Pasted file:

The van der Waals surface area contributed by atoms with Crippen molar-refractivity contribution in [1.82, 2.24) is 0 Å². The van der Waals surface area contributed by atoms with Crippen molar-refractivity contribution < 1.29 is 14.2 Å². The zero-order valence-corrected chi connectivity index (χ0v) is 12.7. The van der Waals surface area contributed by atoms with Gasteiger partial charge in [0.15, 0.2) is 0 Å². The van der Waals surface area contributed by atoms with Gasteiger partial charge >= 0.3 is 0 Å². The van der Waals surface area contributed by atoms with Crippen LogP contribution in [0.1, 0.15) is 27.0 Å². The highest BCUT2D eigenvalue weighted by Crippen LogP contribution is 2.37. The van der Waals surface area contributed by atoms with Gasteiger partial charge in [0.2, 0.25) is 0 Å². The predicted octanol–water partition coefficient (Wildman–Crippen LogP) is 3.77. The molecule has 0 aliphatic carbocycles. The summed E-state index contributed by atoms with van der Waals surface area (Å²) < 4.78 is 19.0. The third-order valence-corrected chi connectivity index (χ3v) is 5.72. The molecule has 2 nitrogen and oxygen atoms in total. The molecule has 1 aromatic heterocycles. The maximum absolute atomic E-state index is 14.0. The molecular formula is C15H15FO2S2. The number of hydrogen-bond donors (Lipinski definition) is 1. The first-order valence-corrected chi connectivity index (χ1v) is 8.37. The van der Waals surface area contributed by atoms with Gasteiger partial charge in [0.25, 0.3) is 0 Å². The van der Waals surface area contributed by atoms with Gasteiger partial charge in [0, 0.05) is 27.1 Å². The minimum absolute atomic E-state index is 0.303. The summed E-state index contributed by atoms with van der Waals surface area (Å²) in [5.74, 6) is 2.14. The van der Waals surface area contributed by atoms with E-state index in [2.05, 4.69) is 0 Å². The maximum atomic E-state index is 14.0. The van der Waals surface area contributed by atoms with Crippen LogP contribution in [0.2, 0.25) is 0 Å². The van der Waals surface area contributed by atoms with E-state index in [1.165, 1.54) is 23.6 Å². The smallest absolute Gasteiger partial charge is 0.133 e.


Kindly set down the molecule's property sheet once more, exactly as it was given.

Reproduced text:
The van der Waals surface area contributed by atoms with Crippen molar-refractivity contribution in [1.82, 2.24) is 0 Å². The van der Waals surface area contributed by atoms with Crippen molar-refractivity contribution < 1.29 is 14.2 Å². The zero-order valence-corrected chi connectivity index (χ0v) is 12.7. The van der Waals surface area contributed by atoms with Gasteiger partial charge in [0.15, 0.2) is 0 Å². The van der Waals surface area contributed by atoms with Gasteiger partial charge >= 0.3 is 0 Å². The van der Waals surface area contributed by atoms with Crippen LogP contribution in [0.1, 0.15) is 27.0 Å². The highest BCUT2D eigenvalue weighted by Crippen LogP contribution is 2.37. The van der Waals surface area contributed by atoms with Gasteiger partial charge in [0.2, 0.25) is 0 Å². The predicted octanol–water partition coefficient (Wildman–Crippen LogP) is 3.77. The molecule has 0 aliphatic carbocycles. The summed E-state index contributed by atoms with van der Waals surface area (Å²) < 4.78 is 19.0. The third-order valence-corrected chi connectivity index (χ3v) is 5.72. The molecule has 2 nitrogen and oxygen atoms in total. The molecule has 1 aromatic heterocycles. The maximum absolute atomic E-state index is 14.0. The molecular formula is C15H15FO2S2. The number of hydrogen-bond donors (Lipinski definition) is 1. The first-order valence-corrected chi connectivity index (χ1v) is 8.37. The van der Waals surface area contributed by atoms with Gasteiger partial charge in [0.25, 0.3) is 0 Å². The van der Waals surface area contributed by atoms with Gasteiger partial charge in [0, 0.05) is 27.1 Å². The minimum absolute atomic E-state index is 0.303. The summed E-state index contributed by atoms with van der Waals surface area (Å²) in [5.74, 6) is 2.14. The van der Waals surface area contributed by atoms with E-state index in [2.05, 4.69) is 0 Å². The maximum atomic E-state index is 14.0. The van der Waals surface area contributed by atoms with Crippen LogP contribution in [0.2, 0.25) is 0 Å². The van der Waals surface area contributed by atoms with E-state index in [1.165, 1.54) is 23.6 Å². The smallest absolute Gasteiger partial charge is 0.133 e.